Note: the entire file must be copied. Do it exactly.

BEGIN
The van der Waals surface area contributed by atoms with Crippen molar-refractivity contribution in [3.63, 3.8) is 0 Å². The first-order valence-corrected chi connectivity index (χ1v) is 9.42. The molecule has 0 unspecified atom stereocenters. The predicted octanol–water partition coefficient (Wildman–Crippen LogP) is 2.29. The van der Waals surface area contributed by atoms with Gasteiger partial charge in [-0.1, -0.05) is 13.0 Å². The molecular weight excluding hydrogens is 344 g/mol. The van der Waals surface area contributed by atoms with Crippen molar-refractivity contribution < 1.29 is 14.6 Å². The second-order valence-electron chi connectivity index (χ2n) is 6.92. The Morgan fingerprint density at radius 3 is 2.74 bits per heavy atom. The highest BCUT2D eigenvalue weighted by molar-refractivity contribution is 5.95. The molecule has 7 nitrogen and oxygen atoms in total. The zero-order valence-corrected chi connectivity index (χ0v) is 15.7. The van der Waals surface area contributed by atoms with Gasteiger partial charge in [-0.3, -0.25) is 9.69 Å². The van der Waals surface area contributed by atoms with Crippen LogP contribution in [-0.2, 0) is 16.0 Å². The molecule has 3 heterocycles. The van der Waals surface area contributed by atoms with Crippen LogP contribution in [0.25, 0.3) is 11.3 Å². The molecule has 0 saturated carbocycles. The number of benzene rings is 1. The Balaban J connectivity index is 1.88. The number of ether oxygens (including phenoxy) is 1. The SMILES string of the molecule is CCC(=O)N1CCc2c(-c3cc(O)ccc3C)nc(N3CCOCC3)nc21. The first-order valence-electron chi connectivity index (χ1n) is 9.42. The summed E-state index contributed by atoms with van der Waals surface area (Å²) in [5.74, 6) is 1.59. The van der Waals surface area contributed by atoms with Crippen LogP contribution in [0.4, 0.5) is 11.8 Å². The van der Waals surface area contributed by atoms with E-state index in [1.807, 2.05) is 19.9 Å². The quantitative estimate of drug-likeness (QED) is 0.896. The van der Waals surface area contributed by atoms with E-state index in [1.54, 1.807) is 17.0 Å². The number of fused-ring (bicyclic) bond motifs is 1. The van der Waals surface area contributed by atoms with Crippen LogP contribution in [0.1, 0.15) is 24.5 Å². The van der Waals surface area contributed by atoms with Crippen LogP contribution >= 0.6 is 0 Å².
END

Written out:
The van der Waals surface area contributed by atoms with Crippen molar-refractivity contribution in [3.63, 3.8) is 0 Å². The first-order valence-corrected chi connectivity index (χ1v) is 9.42. The molecule has 0 unspecified atom stereocenters. The predicted octanol–water partition coefficient (Wildman–Crippen LogP) is 2.29. The van der Waals surface area contributed by atoms with Gasteiger partial charge in [-0.1, -0.05) is 13.0 Å². The molecular weight excluding hydrogens is 344 g/mol. The van der Waals surface area contributed by atoms with Crippen molar-refractivity contribution < 1.29 is 14.6 Å². The second-order valence-electron chi connectivity index (χ2n) is 6.92. The Morgan fingerprint density at radius 3 is 2.74 bits per heavy atom. The highest BCUT2D eigenvalue weighted by molar-refractivity contribution is 5.95. The molecule has 7 nitrogen and oxygen atoms in total. The zero-order valence-corrected chi connectivity index (χ0v) is 15.7. The van der Waals surface area contributed by atoms with Gasteiger partial charge in [-0.3, -0.25) is 9.69 Å². The van der Waals surface area contributed by atoms with Crippen LogP contribution in [-0.2, 0) is 16.0 Å². The molecule has 3 heterocycles. The van der Waals surface area contributed by atoms with Crippen LogP contribution in [0.25, 0.3) is 11.3 Å². The molecule has 0 saturated carbocycles. The number of benzene rings is 1. The Balaban J connectivity index is 1.88. The number of ether oxygens (including phenoxy) is 1. The SMILES string of the molecule is CCC(=O)N1CCc2c(-c3cc(O)ccc3C)nc(N3CCOCC3)nc21. The first-order valence-electron chi connectivity index (χ1n) is 9.42. The summed E-state index contributed by atoms with van der Waals surface area (Å²) in [5.74, 6) is 1.59. The van der Waals surface area contributed by atoms with Crippen LogP contribution in [0.4, 0.5) is 11.8 Å². The van der Waals surface area contributed by atoms with E-state index in [1.807, 2.05) is 19.9 Å². The quantitative estimate of drug-likeness (QED) is 0.896. The van der Waals surface area contributed by atoms with E-state index in [1.54, 1.807) is 17.0 Å². The number of fused-ring (bicyclic) bond motifs is 1. The van der Waals surface area contributed by atoms with Crippen LogP contribution in [0.1, 0.15) is 24.5 Å². The van der Waals surface area contributed by atoms with Crippen LogP contribution >= 0.6 is 0 Å².